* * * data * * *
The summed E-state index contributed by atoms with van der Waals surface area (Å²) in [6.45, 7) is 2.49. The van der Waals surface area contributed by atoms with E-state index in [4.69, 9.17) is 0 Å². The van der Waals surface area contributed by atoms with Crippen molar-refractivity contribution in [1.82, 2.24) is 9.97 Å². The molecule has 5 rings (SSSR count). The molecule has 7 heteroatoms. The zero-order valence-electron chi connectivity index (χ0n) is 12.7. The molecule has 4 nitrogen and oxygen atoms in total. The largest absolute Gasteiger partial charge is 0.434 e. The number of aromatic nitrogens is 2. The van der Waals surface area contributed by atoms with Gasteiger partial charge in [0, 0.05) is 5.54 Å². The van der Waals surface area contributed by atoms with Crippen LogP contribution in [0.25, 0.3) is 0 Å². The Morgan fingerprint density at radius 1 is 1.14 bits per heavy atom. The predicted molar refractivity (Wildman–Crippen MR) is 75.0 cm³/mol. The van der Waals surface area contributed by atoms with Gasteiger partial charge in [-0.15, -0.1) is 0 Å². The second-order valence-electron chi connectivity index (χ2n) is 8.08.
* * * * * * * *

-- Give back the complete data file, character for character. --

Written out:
The summed E-state index contributed by atoms with van der Waals surface area (Å²) in [6.45, 7) is 2.49. The van der Waals surface area contributed by atoms with E-state index in [4.69, 9.17) is 0 Å². The van der Waals surface area contributed by atoms with Crippen molar-refractivity contribution in [1.82, 2.24) is 9.97 Å². The molecule has 5 rings (SSSR count). The molecule has 7 heteroatoms. The zero-order valence-electron chi connectivity index (χ0n) is 12.7. The molecule has 4 nitrogen and oxygen atoms in total. The largest absolute Gasteiger partial charge is 0.434 e. The number of aromatic nitrogens is 2. The van der Waals surface area contributed by atoms with Gasteiger partial charge in [0, 0.05) is 5.54 Å². The van der Waals surface area contributed by atoms with Crippen LogP contribution in [0.25, 0.3) is 0 Å². The Morgan fingerprint density at radius 1 is 1.14 bits per heavy atom. The predicted molar refractivity (Wildman–Crippen MR) is 75.0 cm³/mol. The van der Waals surface area contributed by atoms with Gasteiger partial charge in [-0.15, -0.1) is 0 Å². The second-order valence-electron chi connectivity index (χ2n) is 8.08.